Who is the #SciFund Challenge?

Jarrett Byrnes

Welcome to week 1 of the #SciFund challenge! That’s right, ladies and germs (and gents), it’s on like Donkey Kong. It’s in like Flynn. It’s up like…damn, I’m not really sure.

Yesterday, Jai and I welcomed the 240 intrepid scientists who are participating in the #SciFund challenge with a lengthy ‘here’s-what’s-going-to-happen’ email and probably more details and deadlines than they ever thought possible. We’ve received back loads and loads of excitement.

This is going to be fun.

But before we move forward, you may well ask, “OK, who are these 240 insane scientists who are going to try and crowdfund their research?” And, well, I’ve got the answers for you! And I think these answers demonstrate the power of social networks (at least my network and Jai’s!)- something useful for going forwards for the participants in #SciFund.

First off, what professional level are most scientists in the #SciFund challenge?

The breakdown of #SciFund participants by professional status.

While most participants are grad students, ever eager to find some cash for their work, there are actually a fair number of postdocs, professors, and professional research scientists mixed in as well. We also have a few NGO scientists, and even two brave undergrads. Good luck, you guys! And good on you for getting into the funding game early!

Second, what disciplines will be represented within the challenge?

The short answer is: Biologists. By a landslide. Why, you may ask? Well, it’s simple. Where do Jai and I work? The National Center for Ecological Analysis and Synthesis. Where do we have connections, and what kinds of scientists are most likely to be in our social networks? Biologists! Granted, we have representatives of a wide number of other disciplines. However, you can clearly see the fingerprint of me and Jai cooking up this project. Or biologists are just awesome. Ha!

But let’s dig a little deeper.

The second place you can see the fingerprint of Jai and my social networks is what KIND of biologist was most likely to join the #SciFund challenge.

The breakdown of #SciFund participating biologists by subdicipline.

Ecologists. Lots and lots of Ecologists. Again, where do we work? The National Center for Ecological Analysis and Synthesis. Social networking in action, my friends.

Which leads me to my last question. What KIND of ecologists?

The breakdown of #SciFund participating ecologists by sub-sub discipline. If you need a hair split, email me.

It seems like a pretty even mix of marine and terrestrial folk. Which….well, I’m a marine ecologist. Jai is terrestrial.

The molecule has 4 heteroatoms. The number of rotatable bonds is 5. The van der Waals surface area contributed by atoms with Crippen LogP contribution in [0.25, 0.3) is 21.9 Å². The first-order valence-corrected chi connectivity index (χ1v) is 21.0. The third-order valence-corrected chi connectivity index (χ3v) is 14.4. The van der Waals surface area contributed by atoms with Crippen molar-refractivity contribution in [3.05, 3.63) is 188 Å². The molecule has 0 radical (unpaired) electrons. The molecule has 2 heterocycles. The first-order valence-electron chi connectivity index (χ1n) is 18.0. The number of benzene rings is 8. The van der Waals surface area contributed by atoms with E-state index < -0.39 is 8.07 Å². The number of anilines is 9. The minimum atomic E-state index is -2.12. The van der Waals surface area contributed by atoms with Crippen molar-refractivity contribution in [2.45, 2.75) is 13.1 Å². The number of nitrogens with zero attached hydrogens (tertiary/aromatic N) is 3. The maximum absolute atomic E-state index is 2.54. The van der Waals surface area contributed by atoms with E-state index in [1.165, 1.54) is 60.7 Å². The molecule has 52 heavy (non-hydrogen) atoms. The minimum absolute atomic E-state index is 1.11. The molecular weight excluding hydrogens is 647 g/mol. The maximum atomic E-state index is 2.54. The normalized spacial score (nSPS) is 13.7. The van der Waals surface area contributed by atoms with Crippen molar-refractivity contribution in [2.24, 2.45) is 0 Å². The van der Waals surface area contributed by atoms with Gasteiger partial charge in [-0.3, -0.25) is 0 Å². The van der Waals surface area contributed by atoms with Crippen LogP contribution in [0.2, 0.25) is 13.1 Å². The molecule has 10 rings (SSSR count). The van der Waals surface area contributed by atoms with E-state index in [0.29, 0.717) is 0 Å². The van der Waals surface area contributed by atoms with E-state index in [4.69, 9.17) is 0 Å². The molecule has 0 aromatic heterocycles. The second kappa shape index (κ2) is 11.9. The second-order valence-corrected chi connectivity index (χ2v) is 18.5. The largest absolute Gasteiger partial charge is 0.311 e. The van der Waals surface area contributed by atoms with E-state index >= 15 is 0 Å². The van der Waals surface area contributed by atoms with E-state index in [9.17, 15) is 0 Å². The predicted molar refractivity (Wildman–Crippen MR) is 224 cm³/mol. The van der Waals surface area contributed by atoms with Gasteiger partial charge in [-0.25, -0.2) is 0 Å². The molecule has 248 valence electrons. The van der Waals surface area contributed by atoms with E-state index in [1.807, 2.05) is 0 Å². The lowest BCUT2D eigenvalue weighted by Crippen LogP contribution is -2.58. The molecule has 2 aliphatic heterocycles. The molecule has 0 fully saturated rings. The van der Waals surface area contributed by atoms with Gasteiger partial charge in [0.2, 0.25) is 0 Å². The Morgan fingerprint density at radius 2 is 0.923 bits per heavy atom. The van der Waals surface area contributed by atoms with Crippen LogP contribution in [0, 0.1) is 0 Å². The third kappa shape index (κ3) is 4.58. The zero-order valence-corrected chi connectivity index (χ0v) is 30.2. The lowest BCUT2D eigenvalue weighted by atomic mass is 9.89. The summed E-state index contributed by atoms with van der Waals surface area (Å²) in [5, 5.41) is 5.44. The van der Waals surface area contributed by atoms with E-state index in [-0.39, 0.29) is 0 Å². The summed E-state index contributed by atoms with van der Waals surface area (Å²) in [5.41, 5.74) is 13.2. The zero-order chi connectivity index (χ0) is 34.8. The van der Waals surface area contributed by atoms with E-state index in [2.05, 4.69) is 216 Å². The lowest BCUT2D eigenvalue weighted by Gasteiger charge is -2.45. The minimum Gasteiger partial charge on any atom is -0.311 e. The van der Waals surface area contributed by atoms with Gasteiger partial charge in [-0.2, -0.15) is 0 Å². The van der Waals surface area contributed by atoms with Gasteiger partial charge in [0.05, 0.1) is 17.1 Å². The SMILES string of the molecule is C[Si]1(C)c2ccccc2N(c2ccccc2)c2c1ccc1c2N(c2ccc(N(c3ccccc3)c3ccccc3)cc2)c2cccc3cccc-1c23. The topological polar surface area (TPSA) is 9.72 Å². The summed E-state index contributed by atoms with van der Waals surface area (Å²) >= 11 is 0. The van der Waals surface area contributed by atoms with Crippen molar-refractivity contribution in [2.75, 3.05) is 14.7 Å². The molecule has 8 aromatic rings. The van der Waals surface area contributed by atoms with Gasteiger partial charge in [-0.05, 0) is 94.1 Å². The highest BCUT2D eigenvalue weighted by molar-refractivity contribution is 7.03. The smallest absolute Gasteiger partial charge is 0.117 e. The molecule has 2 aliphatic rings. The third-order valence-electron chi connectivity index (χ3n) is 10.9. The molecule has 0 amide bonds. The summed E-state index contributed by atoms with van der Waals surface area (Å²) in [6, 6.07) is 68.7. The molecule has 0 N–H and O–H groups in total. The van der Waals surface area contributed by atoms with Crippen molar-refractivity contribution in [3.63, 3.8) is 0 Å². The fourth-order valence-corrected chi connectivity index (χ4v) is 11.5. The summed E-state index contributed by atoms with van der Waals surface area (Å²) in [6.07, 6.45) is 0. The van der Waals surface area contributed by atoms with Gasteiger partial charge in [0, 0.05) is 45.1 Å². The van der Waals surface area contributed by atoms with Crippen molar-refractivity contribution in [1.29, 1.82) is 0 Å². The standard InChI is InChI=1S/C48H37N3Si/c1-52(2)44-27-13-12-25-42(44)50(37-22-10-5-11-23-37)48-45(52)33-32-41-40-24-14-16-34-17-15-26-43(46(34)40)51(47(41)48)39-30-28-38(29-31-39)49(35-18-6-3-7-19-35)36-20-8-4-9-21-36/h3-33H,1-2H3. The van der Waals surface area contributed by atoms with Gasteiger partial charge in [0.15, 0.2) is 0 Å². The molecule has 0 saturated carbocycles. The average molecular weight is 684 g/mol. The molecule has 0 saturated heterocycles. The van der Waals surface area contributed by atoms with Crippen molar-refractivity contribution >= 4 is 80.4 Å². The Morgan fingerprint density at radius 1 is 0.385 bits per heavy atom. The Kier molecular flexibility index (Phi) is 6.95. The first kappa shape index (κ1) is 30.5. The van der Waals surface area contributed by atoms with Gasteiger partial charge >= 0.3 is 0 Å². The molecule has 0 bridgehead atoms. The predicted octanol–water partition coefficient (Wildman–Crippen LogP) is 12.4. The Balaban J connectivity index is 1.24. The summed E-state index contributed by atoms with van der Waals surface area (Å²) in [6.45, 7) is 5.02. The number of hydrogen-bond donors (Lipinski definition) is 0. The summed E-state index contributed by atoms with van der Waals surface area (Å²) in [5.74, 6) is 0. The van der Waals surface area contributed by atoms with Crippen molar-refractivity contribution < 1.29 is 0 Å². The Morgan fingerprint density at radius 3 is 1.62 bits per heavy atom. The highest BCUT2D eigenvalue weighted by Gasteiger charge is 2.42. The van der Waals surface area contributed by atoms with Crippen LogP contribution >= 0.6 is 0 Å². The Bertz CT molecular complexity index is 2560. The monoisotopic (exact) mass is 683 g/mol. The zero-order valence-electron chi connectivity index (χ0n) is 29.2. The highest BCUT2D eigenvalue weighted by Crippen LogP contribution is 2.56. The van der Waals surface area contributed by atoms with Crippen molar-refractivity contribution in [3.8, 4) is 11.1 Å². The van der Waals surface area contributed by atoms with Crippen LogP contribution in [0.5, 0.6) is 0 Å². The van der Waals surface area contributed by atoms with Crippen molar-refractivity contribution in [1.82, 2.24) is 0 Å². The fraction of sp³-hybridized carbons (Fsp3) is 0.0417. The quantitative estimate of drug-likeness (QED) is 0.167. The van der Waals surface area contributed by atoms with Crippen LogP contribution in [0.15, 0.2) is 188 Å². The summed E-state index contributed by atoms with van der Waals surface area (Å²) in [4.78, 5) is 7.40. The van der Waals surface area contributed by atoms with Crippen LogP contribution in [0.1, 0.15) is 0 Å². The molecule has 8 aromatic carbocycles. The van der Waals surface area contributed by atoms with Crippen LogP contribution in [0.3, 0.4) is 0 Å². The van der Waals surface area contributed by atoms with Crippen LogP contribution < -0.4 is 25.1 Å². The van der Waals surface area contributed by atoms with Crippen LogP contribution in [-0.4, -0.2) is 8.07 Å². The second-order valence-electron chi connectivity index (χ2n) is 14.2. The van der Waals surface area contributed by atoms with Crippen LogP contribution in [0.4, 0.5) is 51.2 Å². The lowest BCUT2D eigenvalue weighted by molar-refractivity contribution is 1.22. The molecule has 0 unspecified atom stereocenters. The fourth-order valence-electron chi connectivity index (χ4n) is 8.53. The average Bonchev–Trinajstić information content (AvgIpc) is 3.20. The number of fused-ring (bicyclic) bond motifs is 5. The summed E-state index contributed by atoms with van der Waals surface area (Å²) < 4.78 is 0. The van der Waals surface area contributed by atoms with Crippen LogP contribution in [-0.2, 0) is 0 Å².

Although. Although…… I have to admit. As I went over the spreadsheet of participants, while I know several of you guys personally, I’d say that number is about 5%.

So I have a theory (it could be bunnies!).

Jai and I sent this announcement to numerous mailing lists, blogs, etc., I’m guessing that a few people who knew us signed up. But, more than that, people that knew us forwarded the announcement on. Pepole that did not know us (physicists, mathematicians, most paleoecologists) did not forward the announcement. Hence the distribution of disciplines. I could be wrong, but I think it’s a decent theory.

This is one of the faces of the #SciFund challenge! #SciFund participant Marisa Tellez wrestling a reluctant potential funder to the ground. Photo from her website.

I’d also like to note, we do have one Dangerous Ecologist. This would be Marisa Tellez of UCLA. She works with crocodiles. Now that’s some hardcore Dangerous Ecology right there.

So, that’s who we are. 240 scientists, marching forward, trying to get our work crowdfunded. So, keep your eyes glued to this blog as the 240 participants themselves begin talking about their thoughts on crowdfunding and their experiences as part of the #SciFund challenge!

N.B. I made these categorizations from the information sent in by the #SciFund challenge participants. There were definitely a few judgement calls in how I broke things up, but, nothing that I think will affect the main conclusions of the whole shebang. I considered doing some fancy-pants statistics on this data and testing robustness to conclusions. Then I realized that I had 4 job applications and a paper to finish. Fancy pants will have to wait until later.

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